Jo Hiffernan: La Belle Irlandaise
Who in her right mind wouldn’t trade Symphony in White, No. 1:
The White Girl for the candor of L’Origine du Monde? Or the chance
to entwine milky limbs with Helène Clareaux under Prussian blue
canopies, pearls spilling across pink sheets, portrait vase agape
with roses, ivorine hair combs loose in the bedclothes?
When Whistler saw Courbet’s finished canvas, he dropped
you for the parlour maid, but you arranged to keep their son
for yourself and your hand in the business. Years later,
Freer remembered you at Whistler’s funeral, “…I saw the thick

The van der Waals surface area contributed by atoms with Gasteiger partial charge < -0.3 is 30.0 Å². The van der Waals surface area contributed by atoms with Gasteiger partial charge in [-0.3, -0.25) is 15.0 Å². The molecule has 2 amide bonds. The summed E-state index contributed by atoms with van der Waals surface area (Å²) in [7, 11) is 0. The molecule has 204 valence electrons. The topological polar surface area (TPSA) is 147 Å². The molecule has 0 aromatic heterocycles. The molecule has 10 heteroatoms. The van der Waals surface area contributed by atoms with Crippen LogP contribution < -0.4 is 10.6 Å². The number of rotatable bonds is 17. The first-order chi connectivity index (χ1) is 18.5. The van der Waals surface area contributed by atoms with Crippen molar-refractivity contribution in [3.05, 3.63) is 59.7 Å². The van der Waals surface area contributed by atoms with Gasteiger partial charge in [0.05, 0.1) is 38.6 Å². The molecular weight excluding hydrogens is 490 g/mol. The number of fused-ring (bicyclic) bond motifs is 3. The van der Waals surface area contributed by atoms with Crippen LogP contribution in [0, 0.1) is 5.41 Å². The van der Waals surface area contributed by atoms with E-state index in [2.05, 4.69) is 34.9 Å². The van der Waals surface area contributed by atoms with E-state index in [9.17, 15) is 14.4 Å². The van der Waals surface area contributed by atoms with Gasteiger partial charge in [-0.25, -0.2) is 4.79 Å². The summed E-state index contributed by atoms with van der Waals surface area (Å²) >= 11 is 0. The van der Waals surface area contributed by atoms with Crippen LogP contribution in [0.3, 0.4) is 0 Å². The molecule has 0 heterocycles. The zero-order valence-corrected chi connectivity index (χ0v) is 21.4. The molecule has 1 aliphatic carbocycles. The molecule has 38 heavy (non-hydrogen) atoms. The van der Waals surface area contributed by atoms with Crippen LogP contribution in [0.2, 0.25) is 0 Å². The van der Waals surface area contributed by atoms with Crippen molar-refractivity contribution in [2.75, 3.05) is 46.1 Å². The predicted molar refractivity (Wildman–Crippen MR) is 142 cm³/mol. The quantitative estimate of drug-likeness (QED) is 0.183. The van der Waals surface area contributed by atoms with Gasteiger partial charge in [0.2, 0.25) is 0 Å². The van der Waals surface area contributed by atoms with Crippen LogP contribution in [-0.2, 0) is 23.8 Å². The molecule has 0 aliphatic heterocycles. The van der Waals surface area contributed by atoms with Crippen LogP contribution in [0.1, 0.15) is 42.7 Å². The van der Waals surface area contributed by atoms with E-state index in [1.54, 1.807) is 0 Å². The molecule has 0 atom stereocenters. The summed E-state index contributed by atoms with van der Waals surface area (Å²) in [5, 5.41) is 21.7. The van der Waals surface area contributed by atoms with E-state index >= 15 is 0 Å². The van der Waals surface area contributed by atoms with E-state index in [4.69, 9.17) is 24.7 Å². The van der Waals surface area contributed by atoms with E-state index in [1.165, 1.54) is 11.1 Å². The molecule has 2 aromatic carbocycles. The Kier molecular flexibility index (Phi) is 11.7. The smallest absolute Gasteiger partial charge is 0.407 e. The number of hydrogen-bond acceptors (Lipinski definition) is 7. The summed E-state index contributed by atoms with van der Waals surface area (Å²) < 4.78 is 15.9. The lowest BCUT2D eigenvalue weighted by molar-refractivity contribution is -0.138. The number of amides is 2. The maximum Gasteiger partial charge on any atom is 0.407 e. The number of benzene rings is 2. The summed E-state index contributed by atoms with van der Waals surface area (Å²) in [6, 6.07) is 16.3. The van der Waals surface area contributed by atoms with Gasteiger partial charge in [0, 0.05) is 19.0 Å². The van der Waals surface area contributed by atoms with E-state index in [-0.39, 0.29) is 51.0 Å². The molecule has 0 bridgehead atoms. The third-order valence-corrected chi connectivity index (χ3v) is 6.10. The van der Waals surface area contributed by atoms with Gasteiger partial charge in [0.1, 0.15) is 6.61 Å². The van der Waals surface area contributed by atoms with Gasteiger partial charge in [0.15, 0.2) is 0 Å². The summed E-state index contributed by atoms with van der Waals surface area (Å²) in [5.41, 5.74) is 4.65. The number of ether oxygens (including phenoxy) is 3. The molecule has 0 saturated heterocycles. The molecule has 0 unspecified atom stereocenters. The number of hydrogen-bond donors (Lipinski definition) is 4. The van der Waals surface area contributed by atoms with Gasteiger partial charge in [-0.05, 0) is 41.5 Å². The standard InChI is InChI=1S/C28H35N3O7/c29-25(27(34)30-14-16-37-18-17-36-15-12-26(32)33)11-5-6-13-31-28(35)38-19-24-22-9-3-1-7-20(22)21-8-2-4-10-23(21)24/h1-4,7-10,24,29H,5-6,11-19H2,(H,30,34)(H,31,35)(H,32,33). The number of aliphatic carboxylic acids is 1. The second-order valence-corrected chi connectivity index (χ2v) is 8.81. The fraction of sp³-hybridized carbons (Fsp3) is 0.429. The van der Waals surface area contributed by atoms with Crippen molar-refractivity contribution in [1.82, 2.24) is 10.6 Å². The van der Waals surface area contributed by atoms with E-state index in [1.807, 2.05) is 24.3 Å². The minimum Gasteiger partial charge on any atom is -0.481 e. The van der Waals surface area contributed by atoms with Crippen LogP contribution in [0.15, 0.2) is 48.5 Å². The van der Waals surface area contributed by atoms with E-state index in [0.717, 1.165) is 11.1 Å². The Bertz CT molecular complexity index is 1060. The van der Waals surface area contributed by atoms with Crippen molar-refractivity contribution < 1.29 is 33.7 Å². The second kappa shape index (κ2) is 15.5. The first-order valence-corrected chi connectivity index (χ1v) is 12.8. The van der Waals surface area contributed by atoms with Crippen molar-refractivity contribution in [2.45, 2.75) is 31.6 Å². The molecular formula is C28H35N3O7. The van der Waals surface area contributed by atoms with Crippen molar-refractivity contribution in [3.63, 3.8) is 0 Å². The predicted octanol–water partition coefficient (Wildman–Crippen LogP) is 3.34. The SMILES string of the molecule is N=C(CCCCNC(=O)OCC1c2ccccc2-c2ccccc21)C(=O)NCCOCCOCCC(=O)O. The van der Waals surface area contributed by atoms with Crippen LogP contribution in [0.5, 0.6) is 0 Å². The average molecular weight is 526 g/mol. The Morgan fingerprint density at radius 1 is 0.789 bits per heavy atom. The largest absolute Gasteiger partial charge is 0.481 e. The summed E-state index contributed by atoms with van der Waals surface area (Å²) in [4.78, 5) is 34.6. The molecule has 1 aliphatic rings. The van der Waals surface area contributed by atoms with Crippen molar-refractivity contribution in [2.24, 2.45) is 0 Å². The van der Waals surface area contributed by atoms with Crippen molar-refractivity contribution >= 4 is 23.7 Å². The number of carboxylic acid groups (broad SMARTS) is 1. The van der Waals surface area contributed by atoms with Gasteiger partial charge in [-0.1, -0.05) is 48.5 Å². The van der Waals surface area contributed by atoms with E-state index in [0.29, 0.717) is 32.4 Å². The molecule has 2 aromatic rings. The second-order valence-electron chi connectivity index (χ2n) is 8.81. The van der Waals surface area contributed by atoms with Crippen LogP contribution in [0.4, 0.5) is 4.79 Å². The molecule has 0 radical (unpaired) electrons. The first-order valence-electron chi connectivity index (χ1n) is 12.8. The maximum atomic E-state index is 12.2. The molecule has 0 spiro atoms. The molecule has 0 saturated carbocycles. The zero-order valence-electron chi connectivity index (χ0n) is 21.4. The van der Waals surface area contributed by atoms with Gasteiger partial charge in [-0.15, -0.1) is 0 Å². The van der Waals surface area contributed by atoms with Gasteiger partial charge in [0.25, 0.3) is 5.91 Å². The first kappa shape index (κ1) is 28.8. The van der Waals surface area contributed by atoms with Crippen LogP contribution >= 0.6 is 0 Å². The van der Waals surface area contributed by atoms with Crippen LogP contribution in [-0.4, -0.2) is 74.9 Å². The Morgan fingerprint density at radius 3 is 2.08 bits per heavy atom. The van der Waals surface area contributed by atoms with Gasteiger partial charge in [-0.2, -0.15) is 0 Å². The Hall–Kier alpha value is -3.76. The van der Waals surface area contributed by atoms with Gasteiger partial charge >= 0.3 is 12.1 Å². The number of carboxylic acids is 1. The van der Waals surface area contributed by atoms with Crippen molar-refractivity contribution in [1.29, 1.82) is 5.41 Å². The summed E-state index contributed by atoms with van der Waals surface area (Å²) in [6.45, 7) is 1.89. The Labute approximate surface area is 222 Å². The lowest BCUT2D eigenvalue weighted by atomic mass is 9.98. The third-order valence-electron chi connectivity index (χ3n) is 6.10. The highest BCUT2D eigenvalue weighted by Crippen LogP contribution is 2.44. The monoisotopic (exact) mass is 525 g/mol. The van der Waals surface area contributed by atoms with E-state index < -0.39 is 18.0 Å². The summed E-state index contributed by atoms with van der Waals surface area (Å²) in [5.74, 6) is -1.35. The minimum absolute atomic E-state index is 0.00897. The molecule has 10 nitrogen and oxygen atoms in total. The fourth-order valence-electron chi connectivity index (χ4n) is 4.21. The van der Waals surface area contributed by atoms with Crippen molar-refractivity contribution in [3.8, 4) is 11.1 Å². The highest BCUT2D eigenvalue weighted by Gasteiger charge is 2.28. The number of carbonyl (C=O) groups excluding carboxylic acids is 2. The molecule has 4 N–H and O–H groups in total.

wavy hair…although it was streaked with gray, I knew at once
it was Johanna,… ‘la belle Irlandaise…’ ” come to pay her last
respects. You remembered how Whistler and Swinburne
dismissed you as “soft snows that hard winds harden.”
But not Courbet, who caught you with that cascade of russet
in one hand and a mirror in the other—no comb, no reflection,
just your sensible gaze, appraising eye, self-possessed, ready.
Kate Fox's work has appeared the New OHIO Review, Great River Review, KROnline, Pleiades, and other literary journals, and she has published two chapbooks: The Lazarus Method through Kent State U Press, and Walking Off the Map through Seven Kitchens Press. She lives in Athens, Ohio, with her partner, Bob DeMott, and two English Setters.
The Ekphrastic Review
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